I read a lot during that time – once I could read without blurred vision – – LOL
        But YES! I feel like my writer’s soul is BACK and hoping the editor one is not too far behind! 😀

      • I am glad you are back up and running!

  4. You are absolutely right. If Indie authors want to be respected they should behave professkionaly and make sure that their books are at least as well edited and formatted as those in the bookstore. But luckily tthere is a site that may help you to find books like this. http://awesomeindies.net/ Take a look.

    • I totally agree with you. I sheepishly admit to chuckling over your ‘errors.’ Isn’t it always the case we are the best proof readers only after we hit the send button? LOL

    • Thanks for the site, Tim!

    • Excellent site! I’m so excited to start checking out the books there. How did I not know this existed? As both a reader and an author, I was wondering why no one had stepped up to create a ‘seal of approval’ that every Indie writer would strive to attain. I’m impressed and can’t wait to finish replying to everyone so I can go check it out more thoroughly. I hesitated to post this blog as it came out of my frustration and I worried Indie’s might take offense. Thank you for your read and support. I especially appreciate the link. I plan on promoting it for other Indies to find.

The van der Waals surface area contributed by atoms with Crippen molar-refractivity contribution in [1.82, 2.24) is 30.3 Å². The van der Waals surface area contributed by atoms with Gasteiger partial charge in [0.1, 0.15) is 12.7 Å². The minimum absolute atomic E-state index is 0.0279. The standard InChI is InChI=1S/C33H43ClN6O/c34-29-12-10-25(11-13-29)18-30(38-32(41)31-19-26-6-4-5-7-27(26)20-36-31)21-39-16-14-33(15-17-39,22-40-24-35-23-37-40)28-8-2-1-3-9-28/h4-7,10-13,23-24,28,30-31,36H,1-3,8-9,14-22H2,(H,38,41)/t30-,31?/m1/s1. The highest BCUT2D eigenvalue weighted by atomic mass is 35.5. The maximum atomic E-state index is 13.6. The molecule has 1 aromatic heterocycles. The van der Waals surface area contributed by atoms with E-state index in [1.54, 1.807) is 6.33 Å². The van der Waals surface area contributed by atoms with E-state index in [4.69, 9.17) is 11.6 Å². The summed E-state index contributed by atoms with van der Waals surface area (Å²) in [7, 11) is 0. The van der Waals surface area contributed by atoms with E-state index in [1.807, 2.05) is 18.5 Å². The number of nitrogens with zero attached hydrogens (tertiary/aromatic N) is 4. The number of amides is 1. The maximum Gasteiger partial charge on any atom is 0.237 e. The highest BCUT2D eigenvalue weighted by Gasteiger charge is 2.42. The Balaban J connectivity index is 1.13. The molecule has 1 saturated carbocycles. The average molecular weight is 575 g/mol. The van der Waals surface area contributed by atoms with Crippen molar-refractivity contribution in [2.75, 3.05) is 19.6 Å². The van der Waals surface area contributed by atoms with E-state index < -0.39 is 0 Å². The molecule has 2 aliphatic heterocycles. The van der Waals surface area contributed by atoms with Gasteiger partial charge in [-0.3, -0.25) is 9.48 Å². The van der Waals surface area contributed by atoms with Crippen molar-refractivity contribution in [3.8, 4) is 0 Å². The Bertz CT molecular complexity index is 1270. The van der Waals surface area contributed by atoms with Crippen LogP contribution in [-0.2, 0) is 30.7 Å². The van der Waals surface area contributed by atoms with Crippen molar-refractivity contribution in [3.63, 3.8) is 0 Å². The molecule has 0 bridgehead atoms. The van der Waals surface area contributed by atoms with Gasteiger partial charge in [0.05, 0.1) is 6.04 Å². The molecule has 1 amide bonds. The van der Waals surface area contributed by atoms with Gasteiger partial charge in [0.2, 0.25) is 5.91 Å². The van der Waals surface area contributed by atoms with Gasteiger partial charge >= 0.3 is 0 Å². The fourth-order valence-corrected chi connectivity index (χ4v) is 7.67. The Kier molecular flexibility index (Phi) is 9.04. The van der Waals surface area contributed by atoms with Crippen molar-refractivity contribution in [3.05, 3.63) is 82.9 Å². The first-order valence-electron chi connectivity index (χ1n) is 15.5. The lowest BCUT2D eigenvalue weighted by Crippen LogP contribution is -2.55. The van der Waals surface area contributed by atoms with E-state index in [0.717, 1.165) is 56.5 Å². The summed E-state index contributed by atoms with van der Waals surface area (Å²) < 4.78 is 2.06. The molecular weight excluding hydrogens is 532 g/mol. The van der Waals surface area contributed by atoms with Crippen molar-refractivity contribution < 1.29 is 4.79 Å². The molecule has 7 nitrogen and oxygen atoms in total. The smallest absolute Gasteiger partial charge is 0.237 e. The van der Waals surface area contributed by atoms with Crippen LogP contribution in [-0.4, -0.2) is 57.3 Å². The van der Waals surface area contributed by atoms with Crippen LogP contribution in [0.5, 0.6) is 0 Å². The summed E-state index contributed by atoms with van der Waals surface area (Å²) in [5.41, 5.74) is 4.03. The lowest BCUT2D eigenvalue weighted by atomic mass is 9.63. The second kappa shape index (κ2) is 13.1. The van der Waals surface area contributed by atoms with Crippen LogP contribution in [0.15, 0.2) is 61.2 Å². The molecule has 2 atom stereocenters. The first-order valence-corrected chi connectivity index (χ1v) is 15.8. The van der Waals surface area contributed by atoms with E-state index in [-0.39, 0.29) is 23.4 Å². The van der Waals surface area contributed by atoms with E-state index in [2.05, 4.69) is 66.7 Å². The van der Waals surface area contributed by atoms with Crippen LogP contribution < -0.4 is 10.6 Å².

5. Oooops – sorry, I meant ‘professionally’ and ‘there’ of course!

  6. Great post! Thank you for explaining your frustration so clearly and diplomatically.

    • Thank you and wonderful compliment. I appreciate the read and happy you understand my complaint.

    • Why thank you! Diplomacy was refined by raising five children. LOL I read your opening blog about your desire to write. I hope I’ve not scared you off by worrying you about whether or not you are good enough. I should have explained writing will always be subject to opinion and perception as well. My perception of your writing skills is you already have a sound foundation to create wonderful artwork with words. I left some suggestions on your blog. Thank you for stopping by, reading, reblogging and commenting. It encourages me to continue writing as well.

      • Thank you very much, Robynn! I really appreciate your comments and feel quite encouraged by them. Writing is subjective but not to the point that the reader can’t make heads or tails of it :). Again, I liked your post “A Frustrated Reader” very much. Every writer should read it often 🙂

  7. Reblogged this on 1WriteWay and commented:
    This post is a must-read for every Indie writer out there.

  8. How on earth did you learn to read so fast, out of interest? Do you have any particular strategies, or is it just through practice?